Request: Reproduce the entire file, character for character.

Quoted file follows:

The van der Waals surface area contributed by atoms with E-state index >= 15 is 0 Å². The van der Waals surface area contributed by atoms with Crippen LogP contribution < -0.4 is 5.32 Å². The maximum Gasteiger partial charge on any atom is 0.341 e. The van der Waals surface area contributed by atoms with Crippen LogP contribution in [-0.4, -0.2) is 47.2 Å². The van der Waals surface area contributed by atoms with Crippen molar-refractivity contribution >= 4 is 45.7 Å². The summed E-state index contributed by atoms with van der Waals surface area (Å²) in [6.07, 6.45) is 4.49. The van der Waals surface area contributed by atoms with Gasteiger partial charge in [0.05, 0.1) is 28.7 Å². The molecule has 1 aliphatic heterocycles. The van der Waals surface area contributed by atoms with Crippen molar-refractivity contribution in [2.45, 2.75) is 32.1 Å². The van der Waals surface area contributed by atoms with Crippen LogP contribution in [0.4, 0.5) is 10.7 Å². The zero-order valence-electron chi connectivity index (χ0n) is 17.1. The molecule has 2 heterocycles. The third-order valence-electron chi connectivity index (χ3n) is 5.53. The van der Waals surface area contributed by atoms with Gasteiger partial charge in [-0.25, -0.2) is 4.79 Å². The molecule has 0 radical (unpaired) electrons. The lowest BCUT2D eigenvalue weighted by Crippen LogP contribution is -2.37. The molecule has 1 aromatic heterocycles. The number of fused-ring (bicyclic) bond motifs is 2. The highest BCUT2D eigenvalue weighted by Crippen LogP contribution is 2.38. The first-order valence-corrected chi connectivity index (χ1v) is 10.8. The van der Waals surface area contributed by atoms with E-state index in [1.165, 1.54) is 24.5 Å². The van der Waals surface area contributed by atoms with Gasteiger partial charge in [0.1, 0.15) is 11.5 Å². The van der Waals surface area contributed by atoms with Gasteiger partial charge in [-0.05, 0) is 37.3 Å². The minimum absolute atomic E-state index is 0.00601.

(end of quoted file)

The van der Waals surface area contributed by atoms with E-state index >= 15 is 0 Å². The van der Waals surface area contributed by atoms with Crippen LogP contribution < -0.4 is 5.32 Å². The maximum Gasteiger partial charge on any atom is 0.341 e. The van der Waals surface area contributed by atoms with Crippen LogP contribution in [-0.4, -0.2) is 47.2 Å². The van der Waals surface area contributed by atoms with Crippen molar-refractivity contribution >= 4 is 45.7 Å². The summed E-state index contributed by atoms with van der Waals surface area (Å²) in [6.07, 6.45) is 4.49. The van der Waals surface area contributed by atoms with Gasteiger partial charge in [0.05, 0.1) is 28.7 Å². The molecule has 1 aliphatic heterocycles. The van der Waals surface area contributed by atoms with Crippen molar-refractivity contribution in [2.45, 2.75) is 32.1 Å². The van der Waals surface area contributed by atoms with Crippen LogP contribution in [0.4, 0.5) is 10.7 Å². The zero-order valence-electron chi connectivity index (χ0n) is 17.1. The molecule has 2 heterocycles. The third-order valence-electron chi connectivity index (χ3n) is 5.53. The van der Waals surface area contributed by atoms with Gasteiger partial charge in [-0.25, -0.2) is 4.79 Å². The molecule has 0 radical (unpaired) electrons. The lowest BCUT2D eigenvalue weighted by Crippen LogP contribution is -2.37. The molecule has 1 aromatic heterocycles. The number of fused-ring (bicyclic) bond motifs is 2. The highest BCUT2D eigenvalue weighted by Crippen LogP contribution is 2.38. The first-order valence-corrected chi connectivity index (χ1v) is 10.8. The van der Waals surface area contributed by atoms with E-state index in [1.165, 1.54) is 24.5 Å². The van der Waals surface area contributed by atoms with Gasteiger partial charge in [0.1, 0.15) is 11.5 Å². The van der Waals surface area contributed by atoms with Gasteiger partial charge in [-0.05, 0) is 37.3 Å². The minimum absolute atomic E-state index is 0.00601.